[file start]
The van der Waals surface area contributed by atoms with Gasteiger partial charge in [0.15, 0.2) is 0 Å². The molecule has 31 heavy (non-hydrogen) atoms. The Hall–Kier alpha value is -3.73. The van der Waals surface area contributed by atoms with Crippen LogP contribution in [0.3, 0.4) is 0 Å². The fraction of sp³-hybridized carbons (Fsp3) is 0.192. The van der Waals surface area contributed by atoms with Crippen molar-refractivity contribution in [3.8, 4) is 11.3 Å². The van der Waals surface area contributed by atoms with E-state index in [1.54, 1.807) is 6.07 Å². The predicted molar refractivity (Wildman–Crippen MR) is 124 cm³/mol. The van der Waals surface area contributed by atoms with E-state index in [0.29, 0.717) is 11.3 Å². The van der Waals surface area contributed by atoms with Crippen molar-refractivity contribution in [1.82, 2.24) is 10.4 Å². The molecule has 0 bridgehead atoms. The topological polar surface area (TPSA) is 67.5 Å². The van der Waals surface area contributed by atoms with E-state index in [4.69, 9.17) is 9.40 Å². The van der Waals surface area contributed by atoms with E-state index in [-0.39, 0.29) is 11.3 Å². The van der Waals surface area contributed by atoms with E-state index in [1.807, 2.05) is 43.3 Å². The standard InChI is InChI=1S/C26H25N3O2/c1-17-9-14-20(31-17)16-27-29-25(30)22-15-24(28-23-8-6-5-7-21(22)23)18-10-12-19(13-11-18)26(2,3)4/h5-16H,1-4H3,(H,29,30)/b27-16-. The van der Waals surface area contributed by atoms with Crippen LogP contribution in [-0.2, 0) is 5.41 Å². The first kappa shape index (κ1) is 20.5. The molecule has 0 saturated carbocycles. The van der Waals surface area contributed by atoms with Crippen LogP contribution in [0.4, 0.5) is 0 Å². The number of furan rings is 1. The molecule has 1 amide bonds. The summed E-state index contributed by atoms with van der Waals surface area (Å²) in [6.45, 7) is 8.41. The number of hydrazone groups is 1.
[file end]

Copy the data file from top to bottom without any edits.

The van der Waals surface area contributed by atoms with Gasteiger partial charge in [0.15, 0.2) is 0 Å². The molecule has 31 heavy (non-hydrogen) atoms. The Hall–Kier alpha value is -3.73. The van der Waals surface area contributed by atoms with Crippen LogP contribution in [0.3, 0.4) is 0 Å². The fraction of sp³-hybridized carbons (Fsp3) is 0.192. The van der Waals surface area contributed by atoms with Crippen molar-refractivity contribution in [3.8, 4) is 11.3 Å². The van der Waals surface area contributed by atoms with E-state index in [1.54, 1.807) is 6.07 Å². The predicted molar refractivity (Wildman–Crippen MR) is 124 cm³/mol. The van der Waals surface area contributed by atoms with E-state index in [0.29, 0.717) is 11.3 Å². The van der Waals surface area contributed by atoms with Crippen molar-refractivity contribution in [1.82, 2.24) is 10.4 Å². The molecule has 0 bridgehead atoms. The topological polar surface area (TPSA) is 67.5 Å². The van der Waals surface area contributed by atoms with E-state index in [4.69, 9.17) is 9.40 Å². The van der Waals surface area contributed by atoms with E-state index in [-0.39, 0.29) is 11.3 Å². The van der Waals surface area contributed by atoms with E-state index in [1.807, 2.05) is 43.3 Å². The standard InChI is InChI=1S/C26H25N3O2/c1-17-9-14-20(31-17)16-27-29-25(30)22-15-24(28-23-8-6-5-7-21(22)23)18-10-12-19(13-11-18)26(2,3)4/h5-16H,1-4H3,(H,29,30)/b27-16-. The van der Waals surface area contributed by atoms with Crippen LogP contribution in [-0.2, 0) is 5.41 Å². The first kappa shape index (κ1) is 20.5. The molecule has 0 saturated carbocycles. The van der Waals surface area contributed by atoms with Crippen LogP contribution in [0.4, 0.5) is 0 Å². The number of furan rings is 1. The molecule has 1 amide bonds. The summed E-state index contributed by atoms with van der Waals surface area (Å²) in [6.45, 7) is 8.41. The number of hydrazone groups is 1.